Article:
It is the country's financial capital and also a medical tourism centre, but low liver transplants in the city has always been a cause for concern. Private hospitals, such as Kokilaben Dhirubhai Ambani Hospital (KDAH) and Fortis hospital, had to bring on board liver experts from outside the city to start live liver transplant programmes.
Dr Rakesh Rai, liver transplant expert at Fortis hospital, said, "There was no successful live liver transplant programme. Patients had to go to Delhi or down south for the transplants as the cadaver waiting lists are long."
Experts blame it on the reluctance to perform live transplant because it is a technically difficult procedure. KDAH, therefore, had appointed the entire team from Delhi's Sir Ganga Ram hospital, which is famous for the liver transplant surgery.
Dr Vinay Kumaran, who heads the liver transplant surgery team in KDAH, said, "In the past one year, we have done 42 liver transplants — 38 live ones and four paediatric cases. The problem with Mumbai hospitals, when it comes to liver transplant, is that they don't have full-time surgeons. For liver transplant, you need dedicated full-time surgeons to make the programme a success. Things are changing now though, with many city hospitals keen to change this."
Kumaran also said that cadaver donation too is picking up in the city, but it is not enough to match the actual need. While private hospitals are slowly picking up in terms of liver transplant, public hospitals are still struggling, for example, KEM hospital.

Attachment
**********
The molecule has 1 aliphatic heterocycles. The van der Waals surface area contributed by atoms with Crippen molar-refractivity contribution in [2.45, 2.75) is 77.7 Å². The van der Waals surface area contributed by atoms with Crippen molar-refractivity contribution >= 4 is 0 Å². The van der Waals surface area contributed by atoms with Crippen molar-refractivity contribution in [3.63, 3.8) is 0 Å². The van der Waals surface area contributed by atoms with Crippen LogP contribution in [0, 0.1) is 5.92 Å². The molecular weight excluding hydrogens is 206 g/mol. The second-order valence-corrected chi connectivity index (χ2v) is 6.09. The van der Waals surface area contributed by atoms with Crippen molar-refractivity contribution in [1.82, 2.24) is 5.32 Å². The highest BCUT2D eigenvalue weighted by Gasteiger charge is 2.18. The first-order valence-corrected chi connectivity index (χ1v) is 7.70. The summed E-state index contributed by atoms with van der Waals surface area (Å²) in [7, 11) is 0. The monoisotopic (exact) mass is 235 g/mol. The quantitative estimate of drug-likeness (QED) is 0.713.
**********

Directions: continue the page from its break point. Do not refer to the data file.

The hospital in Parel is the only public hospital to have a liver transplant programme. Currently, it has 20 people waiting on its list for the organ. A senior doctor from the team of KEM hospital's liver transplant programme said, "After the initial failure of live transplants, we decided to do only cadaver transplants. Once this picks up, we will restart live transplants."
In the last one year, the hospital has conducted eight cadaver liver transplants. The hospital's liver transplant facility, which was inaugurated in June 2010, has so far conducted only five live transplants.
"Live transplants were stopped after both recipient and donor died in November 2010 in one case. We are only concentrating on cadaver transplants. In the last six months, we did one cadaver transplant as it depends on the availability of the organ as per the ZTCC waiting list," said the senior doctor.
A liver transplant in any private institute costs up to Rs18-20 lakh. KEM hospital has subsidised the cost to about Rs5 lakh
While the city sees close to 300 patients suffering from end-stage liver disease, less than 10% of them manage to get an organ in Mumbai, according to liver transplant experts. Another 10% go to Delhi or Chennai, Hyderabad or Vellore in the hope of getting a transplant.
Almost 80% die waiting for a transplant as they can't afford the surgery
In Mumbai alone, nearly 2,000 patients die annually from liver failure or liver cancer and 300 are waiting for a transplant at any given point of time